Winter Damage
You’ve probably noticed the boxwood in the northwest corner suffering after last month’s incident. I’ve posted a small sign asking people to please place their sympathy bouquets at a little distance from the hedge. Otherwise we’ll have a permanent hole there. I’m sure the victim would understand, and may she have a speedy recovery!

New Projects
I was disappointed in the turnout last Saturday for the Rose Rally. A rose garden in the shape of our Stars and Crescent Badge is just what the south lawn needs, but I was unable to make much progress on it all by myself. Come on, ladies! It doesn’t take that long to cut a new bed, turn organic matter into the soil, and install twenty rose bushes. Worried about scratching your hands? I’ve got pretty new gardening gloves for the first five pledges who show up next Sunday. (Please don’t let this be like the fall Babes for Bulbs disaster. I need help!)

Several of you have asked (thank you!) how the Veggies for Babies program is going. I’m sorry to report that I have not yet found an interested local preschool. Next week I’m going to try the county schools. Perhaps one of them will understand the importance of constructing a proper raised bed instead of settling for a plastic window box. Ditto on the Zen Tot Garden idea. Apparently “sandboxes” are all the youth of our country need. Apparently we don’t care if our toddlers sit in a square of sand, shoveling mindlessly. I guess the motto should be: “No child left behind—except in a ‘sandbox.’”

Earth Day is April 22nd and I’d still like the Tri Delts to do something really special this year. I know many of you supported Wendy T.’s proposal, made at our last full sorority meeting, but I don’t think wearing bikinis to class for a day shows a serious understanding of global warming. I’d still love to see Tri Delta be the first sorority to donate our hairdryers to the art department’s group Earth Day sculpture, “Warm Hair.” And I stand by my idea of having an Earth Day Sidewalk Sale. I’ll probably go ahead and set up a table anyway and it would be great to have some company. All proceeds will go into our very own Tri Delta Terra Pass. Delta, delta, delta! Terra, terra, terra!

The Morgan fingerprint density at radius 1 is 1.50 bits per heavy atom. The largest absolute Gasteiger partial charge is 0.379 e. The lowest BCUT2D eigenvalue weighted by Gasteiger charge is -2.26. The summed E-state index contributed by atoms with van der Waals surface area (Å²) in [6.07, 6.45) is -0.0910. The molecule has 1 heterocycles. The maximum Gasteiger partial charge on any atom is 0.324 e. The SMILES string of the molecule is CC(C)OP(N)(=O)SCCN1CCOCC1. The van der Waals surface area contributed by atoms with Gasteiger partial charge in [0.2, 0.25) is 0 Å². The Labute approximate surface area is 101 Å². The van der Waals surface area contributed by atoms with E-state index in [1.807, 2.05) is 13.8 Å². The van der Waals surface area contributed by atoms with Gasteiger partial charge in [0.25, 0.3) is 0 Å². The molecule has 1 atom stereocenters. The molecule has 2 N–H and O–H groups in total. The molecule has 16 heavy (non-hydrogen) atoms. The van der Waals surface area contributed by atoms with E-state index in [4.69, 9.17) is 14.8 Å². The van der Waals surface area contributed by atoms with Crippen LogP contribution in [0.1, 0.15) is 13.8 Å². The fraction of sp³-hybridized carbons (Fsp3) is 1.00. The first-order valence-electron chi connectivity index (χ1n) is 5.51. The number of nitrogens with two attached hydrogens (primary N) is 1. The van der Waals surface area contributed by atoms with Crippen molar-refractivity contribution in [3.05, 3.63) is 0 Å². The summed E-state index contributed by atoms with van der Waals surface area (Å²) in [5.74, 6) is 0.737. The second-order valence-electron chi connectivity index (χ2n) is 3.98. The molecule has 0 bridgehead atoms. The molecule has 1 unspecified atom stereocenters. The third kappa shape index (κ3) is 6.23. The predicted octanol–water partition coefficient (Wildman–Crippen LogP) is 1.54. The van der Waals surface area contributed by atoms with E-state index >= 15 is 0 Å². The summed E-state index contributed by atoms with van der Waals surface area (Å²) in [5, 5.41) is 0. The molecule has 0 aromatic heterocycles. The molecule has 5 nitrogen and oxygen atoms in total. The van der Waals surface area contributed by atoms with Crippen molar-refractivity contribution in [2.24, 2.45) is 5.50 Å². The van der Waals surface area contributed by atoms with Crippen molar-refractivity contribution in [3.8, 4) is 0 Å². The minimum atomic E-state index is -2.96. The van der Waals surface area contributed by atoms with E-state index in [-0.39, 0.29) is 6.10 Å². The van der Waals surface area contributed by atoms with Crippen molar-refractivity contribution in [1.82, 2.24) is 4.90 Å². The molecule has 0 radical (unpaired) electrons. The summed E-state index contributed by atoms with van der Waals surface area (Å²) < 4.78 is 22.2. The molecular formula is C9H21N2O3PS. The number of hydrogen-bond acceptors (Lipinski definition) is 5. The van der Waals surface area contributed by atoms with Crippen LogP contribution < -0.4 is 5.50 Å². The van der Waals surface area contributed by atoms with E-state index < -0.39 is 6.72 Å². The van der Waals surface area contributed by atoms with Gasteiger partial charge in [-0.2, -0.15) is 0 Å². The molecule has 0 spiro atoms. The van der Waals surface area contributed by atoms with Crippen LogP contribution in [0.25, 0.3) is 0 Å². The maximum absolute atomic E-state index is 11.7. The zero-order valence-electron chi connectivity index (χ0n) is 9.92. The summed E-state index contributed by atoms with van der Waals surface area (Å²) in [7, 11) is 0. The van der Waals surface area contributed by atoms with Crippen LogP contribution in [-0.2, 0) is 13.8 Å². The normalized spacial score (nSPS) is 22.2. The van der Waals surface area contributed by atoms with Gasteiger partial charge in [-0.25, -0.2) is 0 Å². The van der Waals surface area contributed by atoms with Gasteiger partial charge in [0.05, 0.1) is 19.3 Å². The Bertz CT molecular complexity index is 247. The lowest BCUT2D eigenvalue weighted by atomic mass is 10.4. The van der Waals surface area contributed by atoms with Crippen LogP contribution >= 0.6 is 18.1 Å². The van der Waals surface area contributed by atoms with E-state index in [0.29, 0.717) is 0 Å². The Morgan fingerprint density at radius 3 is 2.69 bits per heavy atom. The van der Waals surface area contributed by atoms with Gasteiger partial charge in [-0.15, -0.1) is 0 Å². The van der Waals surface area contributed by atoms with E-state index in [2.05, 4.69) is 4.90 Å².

Last But Not Least
Finally, would someone else like to spearhead the planning for the front porch pots and hanging baskets this year? After the recent sudden death of my beloved orchid, Lulu (someone filled my mister with Chardonnay—Nancy, if you’re unhappy about the Housekeeping Liaison thing, let’s talk!), I’m feeling a little container-shy. Last year my design for the baskets won 1st prize in the Daffodil Show. But no pressure! I’m happy to consult.

Happy Spring!


TMN Contributing Writer Jessica Francis Kane’s first novel, The Report (Graywolf Press, 2010) was shortlisted for the Flaherty-Dunnan First Novel Prize and was a Barnes & Noble Discover Great New Writers selection. Her story collection, This Close (Graywolf Press, 2013) was long-listed for the Frank O’Connor International Short Story Award and the Story Prize and was named a Best Book of the year by NPR. She lives in New York with her husband and their two children. More by Jessica Francis Kane